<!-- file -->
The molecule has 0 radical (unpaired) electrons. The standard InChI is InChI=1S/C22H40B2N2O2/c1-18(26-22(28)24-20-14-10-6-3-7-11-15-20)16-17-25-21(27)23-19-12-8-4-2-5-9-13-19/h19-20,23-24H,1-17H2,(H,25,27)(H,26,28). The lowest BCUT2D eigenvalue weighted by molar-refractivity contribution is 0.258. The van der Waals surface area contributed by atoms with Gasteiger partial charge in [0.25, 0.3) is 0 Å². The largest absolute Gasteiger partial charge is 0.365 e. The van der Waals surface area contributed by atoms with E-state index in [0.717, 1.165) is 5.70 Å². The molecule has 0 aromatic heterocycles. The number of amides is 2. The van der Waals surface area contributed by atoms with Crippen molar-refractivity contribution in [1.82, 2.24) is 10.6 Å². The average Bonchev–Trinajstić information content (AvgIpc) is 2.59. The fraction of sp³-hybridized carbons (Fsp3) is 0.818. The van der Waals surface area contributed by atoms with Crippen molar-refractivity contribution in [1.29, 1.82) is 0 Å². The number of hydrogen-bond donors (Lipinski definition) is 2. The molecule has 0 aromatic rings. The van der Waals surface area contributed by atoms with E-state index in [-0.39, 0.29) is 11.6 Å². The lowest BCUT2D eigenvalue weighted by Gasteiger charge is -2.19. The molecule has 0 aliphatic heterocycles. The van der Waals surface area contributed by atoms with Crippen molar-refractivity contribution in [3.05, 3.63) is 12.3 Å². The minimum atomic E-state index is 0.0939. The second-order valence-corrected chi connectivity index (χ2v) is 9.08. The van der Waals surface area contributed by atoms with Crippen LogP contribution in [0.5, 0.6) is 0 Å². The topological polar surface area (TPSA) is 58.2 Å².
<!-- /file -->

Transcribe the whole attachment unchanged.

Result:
The molecule has 0 radical (unpaired) electrons. The standard InChI is InChI=1S/C22H40B2N2O2/c1-18(26-22(28)24-20-14-10-6-3-7-11-15-20)16-17-25-21(27)23-19-12-8-4-2-5-9-13-19/h19-20,23-24H,1-17H2,(H,25,27)(H,26,28). The lowest BCUT2D eigenvalue weighted by molar-refractivity contribution is 0.258. The van der Waals surface area contributed by atoms with Gasteiger partial charge in [0.25, 0.3) is 0 Å². The largest absolute Gasteiger partial charge is 0.365 e. The van der Waals surface area contributed by atoms with E-state index in [0.717, 1.165) is 5.70 Å². The molecule has 0 aromatic heterocycles. The number of amides is 2. The van der Waals surface area contributed by atoms with Crippen molar-refractivity contribution in [1.82, 2.24) is 10.6 Å². The average Bonchev–Trinajstić information content (AvgIpc) is 2.59. The fraction of sp³-hybridized carbons (Fsp3) is 0.818. The van der Waals surface area contributed by atoms with Crippen molar-refractivity contribution in [1.29, 1.82) is 0 Å². The number of hydrogen-bond donors (Lipinski definition) is 2. The molecule has 0 aromatic rings. The van der Waals surface area contributed by atoms with E-state index in [-0.39, 0.29) is 11.6 Å². The lowest BCUT2D eigenvalue weighted by Gasteiger charge is -2.19. The molecule has 0 aliphatic heterocycles. The van der Waals surface area contributed by atoms with Crippen molar-refractivity contribution in [3.05, 3.63) is 12.3 Å². The minimum atomic E-state index is 0.0939. The second-order valence-corrected chi connectivity index (χ2v) is 9.08. The van der Waals surface area contributed by atoms with Crippen LogP contribution in [0.5, 0.6) is 0 Å². The topological polar surface area (TPSA) is 58.2 Å².